Friday, June 18, 2010

Is marriage salvation?

That is the title of chapter 6 of the manuscript I am preparing for publication: Sex and the Serpent. I begin the chapter with this observation:
But renunciation of marriage and procreation was not the only lifestyle embraced by Gnostic groups. The double-feature theology raised serious questions for some Gnostics. How could the spirit be saved if its incarnation was stopped? How could the spirit be returned to the transcomic realm if it was never birthed in a child? If procreation and birth ceased, the spirit would never be exposed to the secret rituals and the holy gnosis that was necessary for its release from the lesser god's dominion.

The Gnostics who asked these sorts of questions found themselves in a precarious position, posed on a razor's edge. How could they justify procreation and birthing children so that the spirit could be incarnated and receive instruction when the sex act itself was an act of corruption and trickery instituted by an arrogant god they desired to defy?
So this morning I have been outlining the chapter and going back through the primary sources and having a blast doing so. I am still not sure about Epiphanius' account of "The Gnostics" in book 26 of Panarion - how much of this is genuine and how much of it is politically motivated and how much of it is just mixed up by Epiphanius. I imagine there is a little of all three operating in that chapter. I find myself hesitant to accept Epiphanius' accounts since he mixed up the Cainites with the Gospel of Judas in such a bad way. He has become less trustworthy in my eyes. Whenever I compare his accounts to Irenaeus, which was one of his sources, I find that he gets some things accurately, but others not so much. He tends to misread Irenaeus in places, and dump together sources that really are unrelated.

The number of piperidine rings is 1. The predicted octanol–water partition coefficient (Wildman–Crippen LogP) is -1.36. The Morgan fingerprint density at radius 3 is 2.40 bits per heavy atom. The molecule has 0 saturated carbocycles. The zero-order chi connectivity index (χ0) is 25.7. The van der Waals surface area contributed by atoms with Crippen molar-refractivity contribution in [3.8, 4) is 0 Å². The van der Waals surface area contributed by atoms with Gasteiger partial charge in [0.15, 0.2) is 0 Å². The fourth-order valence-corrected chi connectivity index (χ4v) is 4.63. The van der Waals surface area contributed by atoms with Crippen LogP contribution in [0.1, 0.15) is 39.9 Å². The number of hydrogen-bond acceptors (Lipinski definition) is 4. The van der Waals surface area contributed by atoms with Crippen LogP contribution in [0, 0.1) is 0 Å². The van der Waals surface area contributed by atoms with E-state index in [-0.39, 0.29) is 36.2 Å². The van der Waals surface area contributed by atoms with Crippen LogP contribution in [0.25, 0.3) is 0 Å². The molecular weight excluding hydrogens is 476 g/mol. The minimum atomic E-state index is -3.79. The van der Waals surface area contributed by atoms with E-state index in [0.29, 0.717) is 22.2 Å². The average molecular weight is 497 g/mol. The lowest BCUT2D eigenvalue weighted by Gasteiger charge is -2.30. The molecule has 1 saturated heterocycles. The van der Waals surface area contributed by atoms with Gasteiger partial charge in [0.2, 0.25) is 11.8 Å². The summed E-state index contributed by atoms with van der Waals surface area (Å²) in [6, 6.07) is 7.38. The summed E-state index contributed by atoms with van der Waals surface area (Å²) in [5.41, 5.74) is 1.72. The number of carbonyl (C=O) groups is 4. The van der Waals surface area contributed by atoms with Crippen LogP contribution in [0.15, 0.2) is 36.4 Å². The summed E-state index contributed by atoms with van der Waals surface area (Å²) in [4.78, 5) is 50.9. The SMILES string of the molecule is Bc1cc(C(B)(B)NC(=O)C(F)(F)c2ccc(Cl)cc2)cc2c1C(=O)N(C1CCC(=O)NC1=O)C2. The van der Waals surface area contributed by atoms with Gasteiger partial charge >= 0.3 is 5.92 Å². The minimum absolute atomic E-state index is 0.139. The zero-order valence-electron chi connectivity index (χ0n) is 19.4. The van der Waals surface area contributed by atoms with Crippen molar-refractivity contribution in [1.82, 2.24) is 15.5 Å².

In terms of chapter 26, his story is associated with something that happened to him in his youth which he explains as the seduction of Gnostic women who wanted to have sex with him to collect his seed and save the spirit in it from the demiurge. I can't imagine that he was the innocent bystander he claims, not with all the information he appears to know from their books and lessons. He was deeply involved in this group for a time. The fact that he turns in eighty people from the Gnostic community to the church authorities to be punished tells me that his story is slanted and exaggerated to his own benefit. He brought down eighty Gnostics with what appears to me to be sexual slander. I hope as I write this section of the chapter that I will be able to reflect on this and "solve" it for myself.

The other piece I want to solve is the testimony about Carpocrates. I'm not sure what was going on in this community because the testimony from the church fathers about their behaviors do not mesh with their testimonies about Jesus and his behavior. I am wondering if there was a shift in this community's behaviors when Epiphanes became prominent, something which shifted the behavior for a new reason to be more libertine than what I think Carpocrates may have taught.

So there are a lot of questions I am trying to resolve for myself as I write this chapter, many mysteries to 'unsecret'.

After a day's reflection, my chapter subtitles look this this right now:
  • Sacred Sex
  • The Law has passed away
  • Spirit Collectors
  • You will be pardoned
  • The Lover Mary


Robert said...